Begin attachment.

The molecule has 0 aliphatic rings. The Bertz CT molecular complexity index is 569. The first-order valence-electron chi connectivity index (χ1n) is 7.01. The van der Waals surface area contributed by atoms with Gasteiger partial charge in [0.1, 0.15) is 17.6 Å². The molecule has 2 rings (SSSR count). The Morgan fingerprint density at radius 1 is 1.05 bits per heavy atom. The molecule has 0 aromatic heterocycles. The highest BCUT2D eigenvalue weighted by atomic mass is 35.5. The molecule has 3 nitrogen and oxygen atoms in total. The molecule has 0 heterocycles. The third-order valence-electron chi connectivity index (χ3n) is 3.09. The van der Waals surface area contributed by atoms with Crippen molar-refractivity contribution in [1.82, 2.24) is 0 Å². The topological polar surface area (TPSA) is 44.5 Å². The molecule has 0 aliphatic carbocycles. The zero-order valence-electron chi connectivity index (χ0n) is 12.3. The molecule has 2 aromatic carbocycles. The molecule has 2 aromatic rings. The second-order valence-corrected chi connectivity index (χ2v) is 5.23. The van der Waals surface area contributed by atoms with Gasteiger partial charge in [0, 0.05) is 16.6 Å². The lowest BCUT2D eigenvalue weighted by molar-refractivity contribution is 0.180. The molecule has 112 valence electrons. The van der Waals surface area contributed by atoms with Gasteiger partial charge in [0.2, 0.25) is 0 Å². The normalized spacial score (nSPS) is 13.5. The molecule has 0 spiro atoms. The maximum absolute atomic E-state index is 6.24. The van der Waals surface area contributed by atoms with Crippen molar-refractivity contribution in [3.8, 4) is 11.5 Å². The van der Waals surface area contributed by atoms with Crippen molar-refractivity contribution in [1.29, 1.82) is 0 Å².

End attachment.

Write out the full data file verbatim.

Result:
The molecule has 0 aliphatic rings. The Bertz CT molecular complexity index is 569. The first-order valence-electron chi connectivity index (χ1n) is 7.01. The van der Waals surface area contributed by atoms with Gasteiger partial charge in [0.1, 0.15) is 17.6 Å². The molecule has 2 rings (SSSR count). The Morgan fingerprint density at radius 1 is 1.05 bits per heavy atom. The molecule has 0 aromatic heterocycles. The highest BCUT2D eigenvalue weighted by atomic mass is 35.5. The molecule has 3 nitrogen and oxygen atoms in total. The molecule has 0 heterocycles. The third-order valence-electron chi connectivity index (χ3n) is 3.09. The van der Waals surface area contributed by atoms with Crippen molar-refractivity contribution in [1.82, 2.24) is 0 Å². The topological polar surface area (TPSA) is 44.5 Å². The molecule has 0 aliphatic carbocycles. The zero-order valence-electron chi connectivity index (χ0n) is 12.3. The molecule has 2 aromatic carbocycles. The molecule has 2 aromatic rings. The second-order valence-corrected chi connectivity index (χ2v) is 5.23. The van der Waals surface area contributed by atoms with Gasteiger partial charge in [0, 0.05) is 16.6 Å². The lowest BCUT2D eigenvalue weighted by molar-refractivity contribution is 0.180. The molecule has 112 valence electrons. The van der Waals surface area contributed by atoms with Gasteiger partial charge in [0.2, 0.25) is 0 Å². The normalized spacial score (nSPS) is 13.5. The molecule has 0 spiro atoms. The maximum absolute atomic E-state index is 6.24. The van der Waals surface area contributed by atoms with Crippen molar-refractivity contribution in [3.8, 4) is 11.5 Å². The van der Waals surface area contributed by atoms with Crippen molar-refractivity contribution in [1.29, 1.82) is 0 Å².